Paul’s Quarter Life Crisis

Make 'em laugh: Paul McNamara

DOON is hometown to PhD aspirant Paul McNamara, a gifted performance poet who has built this show around a professed ‘Quarter Life Crisis’.

Who says gifted? Not McNamara, a quietly spoken, frank 20-something who studies and tutors at Mary Immaculate College.

But clock his punchy record on stage, his power in front of an audience contrasting with off-duty calm:

A two time All-Ireland Spoken Word Poetry runner-up, he has won the Munster Spoken Word Slam (2016), Limerick’s Got Talent (2015); also the inaugural Yeats’ Tower Slam (2016) sponsored by Poetry Ireland.

He is a former winner of Limerick’s ‘Slamzas’ (2017) and Dublin’s ‘Slam Sunday’ (2017) events. McNamara’s work has been featured on RTE Radio 1, TV3 and Irish TV, at festivals such as Indiependence and published in Sextet, Solstice Sounds and The Stony Thursday Book.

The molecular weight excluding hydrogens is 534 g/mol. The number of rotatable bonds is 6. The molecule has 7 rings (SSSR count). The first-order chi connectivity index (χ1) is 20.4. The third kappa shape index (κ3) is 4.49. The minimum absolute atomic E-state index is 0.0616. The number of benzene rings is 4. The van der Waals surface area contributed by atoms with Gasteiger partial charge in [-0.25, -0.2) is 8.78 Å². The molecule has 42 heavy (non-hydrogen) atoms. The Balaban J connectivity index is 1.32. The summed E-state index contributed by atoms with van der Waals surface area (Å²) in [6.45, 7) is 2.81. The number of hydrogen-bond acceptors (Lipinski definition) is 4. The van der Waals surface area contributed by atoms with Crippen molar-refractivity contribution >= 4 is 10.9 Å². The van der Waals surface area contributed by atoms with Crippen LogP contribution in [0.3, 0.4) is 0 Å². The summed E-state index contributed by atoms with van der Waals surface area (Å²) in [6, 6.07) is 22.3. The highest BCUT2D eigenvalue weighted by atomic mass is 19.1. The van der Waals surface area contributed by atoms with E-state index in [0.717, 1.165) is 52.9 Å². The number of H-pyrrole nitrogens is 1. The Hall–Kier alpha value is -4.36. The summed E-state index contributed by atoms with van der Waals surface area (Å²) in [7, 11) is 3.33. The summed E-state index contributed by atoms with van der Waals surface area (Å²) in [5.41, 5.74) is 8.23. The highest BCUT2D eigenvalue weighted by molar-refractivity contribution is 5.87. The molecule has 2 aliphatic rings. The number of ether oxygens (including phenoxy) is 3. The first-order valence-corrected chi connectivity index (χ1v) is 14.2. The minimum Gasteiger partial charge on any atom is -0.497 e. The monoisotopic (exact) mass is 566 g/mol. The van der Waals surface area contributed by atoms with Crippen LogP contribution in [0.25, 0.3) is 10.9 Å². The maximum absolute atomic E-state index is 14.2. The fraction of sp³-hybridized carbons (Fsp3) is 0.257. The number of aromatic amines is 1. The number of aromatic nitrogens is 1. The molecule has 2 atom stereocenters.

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Making us laugh is McNamara’s favourite achievement: “There is nothing like being able to stand in front of an audience and hold their attention.”

So what’s the crisis, Paul?

“The quarter life crisis was finishing college and arriving into the big bad world. Trying to figure out what to do, what to be, where to go, from choices such as relationships, living with friends or with your parents.

“Where is home? Is it where you went to college or where you live?”

He describes ‘Quarter Life Crisis’ as different performance poems written by himself, strung together with improvised narrative on the past few years of attending festivals, gigs and competitions.

And inevitably, the characters, challenges and situations he has met along the way.

Every word is his own: “A lot of poetry works as performance poetry and vice versa but yes, how you write for performance does have a bearing on the writing”.

#Narrative4, O’Connell Street, April 5 to 7.